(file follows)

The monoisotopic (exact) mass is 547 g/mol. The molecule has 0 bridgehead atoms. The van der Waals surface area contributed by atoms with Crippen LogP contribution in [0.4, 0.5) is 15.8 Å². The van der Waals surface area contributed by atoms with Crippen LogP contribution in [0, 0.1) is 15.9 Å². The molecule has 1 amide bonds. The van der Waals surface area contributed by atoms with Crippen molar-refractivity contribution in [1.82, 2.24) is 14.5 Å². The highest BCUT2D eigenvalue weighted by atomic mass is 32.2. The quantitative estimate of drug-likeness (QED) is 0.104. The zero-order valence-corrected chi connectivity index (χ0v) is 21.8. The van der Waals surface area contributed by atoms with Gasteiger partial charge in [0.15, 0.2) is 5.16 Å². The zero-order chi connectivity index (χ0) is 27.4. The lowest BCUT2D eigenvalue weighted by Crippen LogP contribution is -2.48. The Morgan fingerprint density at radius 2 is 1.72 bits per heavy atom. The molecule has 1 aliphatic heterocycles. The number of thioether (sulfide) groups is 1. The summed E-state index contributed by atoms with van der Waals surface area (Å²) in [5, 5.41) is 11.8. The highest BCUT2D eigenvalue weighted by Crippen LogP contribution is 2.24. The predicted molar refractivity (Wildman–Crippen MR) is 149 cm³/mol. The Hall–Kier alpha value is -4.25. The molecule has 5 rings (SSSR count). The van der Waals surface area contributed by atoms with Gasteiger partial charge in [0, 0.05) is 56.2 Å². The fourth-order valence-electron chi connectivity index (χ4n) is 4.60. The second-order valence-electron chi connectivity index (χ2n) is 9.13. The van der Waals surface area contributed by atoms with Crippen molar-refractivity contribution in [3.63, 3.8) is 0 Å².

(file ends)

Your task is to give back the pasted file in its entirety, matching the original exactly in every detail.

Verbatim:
The monoisotopic (exact) mass is 547 g/mol. The molecule has 0 bridgehead atoms. The van der Waals surface area contributed by atoms with Crippen LogP contribution in [0.4, 0.5) is 15.8 Å². The van der Waals surface area contributed by atoms with Crippen LogP contribution in [0, 0.1) is 15.9 Å². The molecule has 1 amide bonds. The van der Waals surface area contributed by atoms with Crippen molar-refractivity contribution in [1.82, 2.24) is 14.5 Å². The highest BCUT2D eigenvalue weighted by atomic mass is 32.2. The quantitative estimate of drug-likeness (QED) is 0.104. The zero-order valence-corrected chi connectivity index (χ0v) is 21.8. The van der Waals surface area contributed by atoms with Gasteiger partial charge in [0.15, 0.2) is 5.16 Å². The zero-order chi connectivity index (χ0) is 27.4. The lowest BCUT2D eigenvalue weighted by Crippen LogP contribution is -2.48. The Morgan fingerprint density at radius 2 is 1.72 bits per heavy atom. The molecule has 1 aliphatic heterocycles. The number of thioether (sulfide) groups is 1. The summed E-state index contributed by atoms with van der Waals surface area (Å²) in [5, 5.41) is 11.8. The highest BCUT2D eigenvalue weighted by Crippen LogP contribution is 2.24. The predicted molar refractivity (Wildman–Crippen MR) is 149 cm³/mol. The Hall–Kier alpha value is -4.25. The molecule has 5 rings (SSSR count). The van der Waals surface area contributed by atoms with Gasteiger partial charge in [0, 0.05) is 56.2 Å². The fourth-order valence-electron chi connectivity index (χ4n) is 4.60. The second-order valence-electron chi connectivity index (χ2n) is 9.13. The van der Waals surface area contributed by atoms with Crippen molar-refractivity contribution in [3.63, 3.8) is 0 Å².